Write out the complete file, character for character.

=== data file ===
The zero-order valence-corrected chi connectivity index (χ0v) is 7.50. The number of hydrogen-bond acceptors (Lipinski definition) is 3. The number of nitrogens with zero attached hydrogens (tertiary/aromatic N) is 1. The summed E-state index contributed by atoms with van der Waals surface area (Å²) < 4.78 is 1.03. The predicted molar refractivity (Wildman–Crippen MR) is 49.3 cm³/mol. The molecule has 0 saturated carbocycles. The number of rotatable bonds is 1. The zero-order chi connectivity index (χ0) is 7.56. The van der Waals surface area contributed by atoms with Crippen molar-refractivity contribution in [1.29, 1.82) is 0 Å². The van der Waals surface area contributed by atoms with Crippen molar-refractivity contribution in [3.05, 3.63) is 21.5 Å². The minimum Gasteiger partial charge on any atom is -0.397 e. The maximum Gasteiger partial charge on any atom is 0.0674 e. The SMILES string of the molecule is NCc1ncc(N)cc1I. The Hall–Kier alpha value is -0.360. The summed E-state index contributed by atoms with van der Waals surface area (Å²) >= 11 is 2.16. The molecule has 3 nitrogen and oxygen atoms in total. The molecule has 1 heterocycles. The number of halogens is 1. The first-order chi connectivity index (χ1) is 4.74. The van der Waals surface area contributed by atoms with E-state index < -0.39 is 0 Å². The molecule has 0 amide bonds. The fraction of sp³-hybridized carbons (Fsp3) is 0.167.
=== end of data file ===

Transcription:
The zero-order valence-corrected chi connectivity index (χ0v) is 7.50. The number of hydrogen-bond acceptors (Lipinski definition) is 3. The number of nitrogens with zero attached hydrogens (tertiary/aromatic N) is 1. The summed E-state index contributed by atoms with van der Waals surface area (Å²) < 4.78 is 1.03. The predicted molar refractivity (Wildman–Crippen MR) is 49.3 cm³/mol. The molecule has 0 saturated carbocycles. The number of rotatable bonds is 1. The zero-order chi connectivity index (χ0) is 7.56. The van der Waals surface area contributed by atoms with Crippen molar-refractivity contribution in [1.29, 1.82) is 0 Å². The van der Waals surface area contributed by atoms with Crippen molar-refractivity contribution in [3.05, 3.63) is 21.5 Å². The minimum Gasteiger partial charge on any atom is -0.397 e. The maximum Gasteiger partial charge on any atom is 0.0674 e. The SMILES string of the molecule is NCc1ncc(N)cc1I. The Hall–Kier alpha value is -0.360. The summed E-state index contributed by atoms with van der Waals surface area (Å²) >= 11 is 2.16. The molecule has 3 nitrogen and oxygen atoms in total. The molecule has 1 heterocycles. The number of halogens is 1. The first-order chi connectivity index (χ1) is 4.74. The van der Waals surface area contributed by atoms with E-state index < -0.39 is 0 Å². The molecule has 0 amide bonds. The fraction of sp³-hybridized carbons (Fsp3) is 0.167.